This new class has overrun the state, treating the residents as collateral damage in their search for upward mobility and acceptance within their adopted lifestyles. They have abandoned their roots, and in doing so, have turned a blind eye to the struggles of the folk that resembles their heartland kin. These problems, which closely mirror the struggles of their own families and hometowns, are now distant and insignificant to the political power that stems from the cities. As a result, there are no repercussions for neglecting to address them.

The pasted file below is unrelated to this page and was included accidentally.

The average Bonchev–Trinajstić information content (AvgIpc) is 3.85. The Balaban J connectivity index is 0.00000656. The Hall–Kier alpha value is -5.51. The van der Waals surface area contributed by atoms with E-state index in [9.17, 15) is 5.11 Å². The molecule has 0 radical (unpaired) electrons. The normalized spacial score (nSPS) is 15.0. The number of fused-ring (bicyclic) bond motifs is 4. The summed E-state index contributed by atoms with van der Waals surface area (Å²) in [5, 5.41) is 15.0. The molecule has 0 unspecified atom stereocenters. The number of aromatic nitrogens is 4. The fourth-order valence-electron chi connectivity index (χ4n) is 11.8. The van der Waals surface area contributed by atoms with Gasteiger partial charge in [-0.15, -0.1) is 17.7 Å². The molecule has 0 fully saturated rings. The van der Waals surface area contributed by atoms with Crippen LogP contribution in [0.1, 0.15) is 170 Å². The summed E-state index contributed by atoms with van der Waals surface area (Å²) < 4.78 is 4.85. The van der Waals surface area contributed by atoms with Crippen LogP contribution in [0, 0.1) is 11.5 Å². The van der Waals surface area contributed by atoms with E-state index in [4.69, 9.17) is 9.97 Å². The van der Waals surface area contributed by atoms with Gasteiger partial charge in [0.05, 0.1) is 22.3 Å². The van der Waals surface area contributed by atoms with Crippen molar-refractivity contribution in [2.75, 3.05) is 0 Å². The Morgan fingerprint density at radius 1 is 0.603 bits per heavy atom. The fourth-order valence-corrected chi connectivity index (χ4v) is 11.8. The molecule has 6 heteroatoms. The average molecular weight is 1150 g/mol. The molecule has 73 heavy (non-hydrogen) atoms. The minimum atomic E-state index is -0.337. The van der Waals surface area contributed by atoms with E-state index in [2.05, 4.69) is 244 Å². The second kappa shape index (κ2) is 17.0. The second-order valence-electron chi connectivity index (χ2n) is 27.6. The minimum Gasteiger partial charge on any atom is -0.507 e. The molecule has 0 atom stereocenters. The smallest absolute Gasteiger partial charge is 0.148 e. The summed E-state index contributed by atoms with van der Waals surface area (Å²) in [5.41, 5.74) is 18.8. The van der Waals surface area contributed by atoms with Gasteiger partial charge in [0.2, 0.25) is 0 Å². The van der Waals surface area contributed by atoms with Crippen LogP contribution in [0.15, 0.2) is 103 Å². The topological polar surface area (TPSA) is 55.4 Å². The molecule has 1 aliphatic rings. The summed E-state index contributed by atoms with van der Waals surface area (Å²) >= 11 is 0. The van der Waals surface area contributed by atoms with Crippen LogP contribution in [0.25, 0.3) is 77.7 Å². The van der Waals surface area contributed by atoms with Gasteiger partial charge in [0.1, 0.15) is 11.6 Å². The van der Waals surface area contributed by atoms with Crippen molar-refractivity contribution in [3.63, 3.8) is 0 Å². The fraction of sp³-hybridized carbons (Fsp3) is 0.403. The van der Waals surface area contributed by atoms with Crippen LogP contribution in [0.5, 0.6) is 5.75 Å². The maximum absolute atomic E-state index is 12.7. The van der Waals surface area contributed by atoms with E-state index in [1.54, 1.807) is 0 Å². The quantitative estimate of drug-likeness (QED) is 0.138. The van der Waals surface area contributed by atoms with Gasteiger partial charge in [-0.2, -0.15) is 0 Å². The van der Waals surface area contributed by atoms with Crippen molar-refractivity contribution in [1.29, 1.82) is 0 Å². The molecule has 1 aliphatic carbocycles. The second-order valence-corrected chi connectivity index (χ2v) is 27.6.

California today is at a crossroads. Will it be able to reclaim its former glory, or will it continue to decline? Time will tell. The once great state is now ravaged by poverty and corruption. The glamour of Hollywood and the prosperity of the gold rush and railroad seem like distant memories, preserved only in film. The pension obligations of its bureaucracy are in danger of going unfunded, while unions wield their power to prevent necessary changes. The Golden State is setting itself up for a catastrophic reckoning, but perhaps that is the only way it can be revived. Like an overgrown forest, California needs a firestorm to raze it, so that seeds of the future can be sown once again.